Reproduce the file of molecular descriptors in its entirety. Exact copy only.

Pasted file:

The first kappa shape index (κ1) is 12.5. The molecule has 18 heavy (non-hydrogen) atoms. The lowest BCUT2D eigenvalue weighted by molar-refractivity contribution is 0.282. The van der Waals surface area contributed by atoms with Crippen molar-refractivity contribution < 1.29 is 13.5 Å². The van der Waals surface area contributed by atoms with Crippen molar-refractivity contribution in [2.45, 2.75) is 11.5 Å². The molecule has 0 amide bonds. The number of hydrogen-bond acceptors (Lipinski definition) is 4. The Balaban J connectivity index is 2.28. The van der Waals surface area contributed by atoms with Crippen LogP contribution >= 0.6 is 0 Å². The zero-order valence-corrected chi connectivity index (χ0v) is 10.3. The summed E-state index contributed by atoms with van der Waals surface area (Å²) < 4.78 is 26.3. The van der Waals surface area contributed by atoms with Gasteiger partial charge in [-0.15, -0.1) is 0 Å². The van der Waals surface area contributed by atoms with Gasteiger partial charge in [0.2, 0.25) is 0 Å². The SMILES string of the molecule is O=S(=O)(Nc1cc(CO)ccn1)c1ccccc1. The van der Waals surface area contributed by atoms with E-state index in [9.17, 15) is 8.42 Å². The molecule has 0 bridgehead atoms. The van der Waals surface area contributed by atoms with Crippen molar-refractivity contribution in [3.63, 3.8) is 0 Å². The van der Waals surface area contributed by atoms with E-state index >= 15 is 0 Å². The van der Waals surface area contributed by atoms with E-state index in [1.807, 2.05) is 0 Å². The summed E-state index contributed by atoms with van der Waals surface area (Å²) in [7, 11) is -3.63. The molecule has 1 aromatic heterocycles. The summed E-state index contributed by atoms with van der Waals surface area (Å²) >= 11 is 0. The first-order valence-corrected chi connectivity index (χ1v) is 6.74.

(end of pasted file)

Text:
The first kappa shape index (κ1) is 12.5. The molecule has 18 heavy (non-hydrogen) atoms. The lowest BCUT2D eigenvalue weighted by molar-refractivity contribution is 0.282. The van der Waals surface area contributed by atoms with Crippen molar-refractivity contribution < 1.29 is 13.5 Å². The van der Waals surface area contributed by atoms with Crippen molar-refractivity contribution in [2.45, 2.75) is 11.5 Å². The molecule has 0 amide bonds. The number of hydrogen-bond acceptors (Lipinski definition) is 4. The Balaban J connectivity index is 2.28. The van der Waals surface area contributed by atoms with Crippen LogP contribution >= 0.6 is 0 Å². The zero-order valence-corrected chi connectivity index (χ0v) is 10.3. The summed E-state index contributed by atoms with van der Waals surface area (Å²) < 4.78 is 26.3. The van der Waals surface area contributed by atoms with Gasteiger partial charge in [-0.15, -0.1) is 0 Å². The van der Waals surface area contributed by atoms with Gasteiger partial charge in [0.2, 0.25) is 0 Å². The SMILES string of the molecule is O=S(=O)(Nc1cc(CO)ccn1)c1ccccc1. The van der Waals surface area contributed by atoms with E-state index in [9.17, 15) is 8.42 Å². The molecule has 0 bridgehead atoms. The van der Waals surface area contributed by atoms with Crippen molar-refractivity contribution in [3.63, 3.8) is 0 Å². The van der Waals surface area contributed by atoms with E-state index >= 15 is 0 Å². The van der Waals surface area contributed by atoms with E-state index in [1.807, 2.05) is 0 Å². The summed E-state index contributed by atoms with van der Waals surface area (Å²) in [7, 11) is -3.63. The molecule has 1 aromatic heterocycles. The summed E-state index contributed by atoms with van der Waals surface area (Å²) >= 11 is 0. The first-order valence-corrected chi connectivity index (χ1v) is 6.74.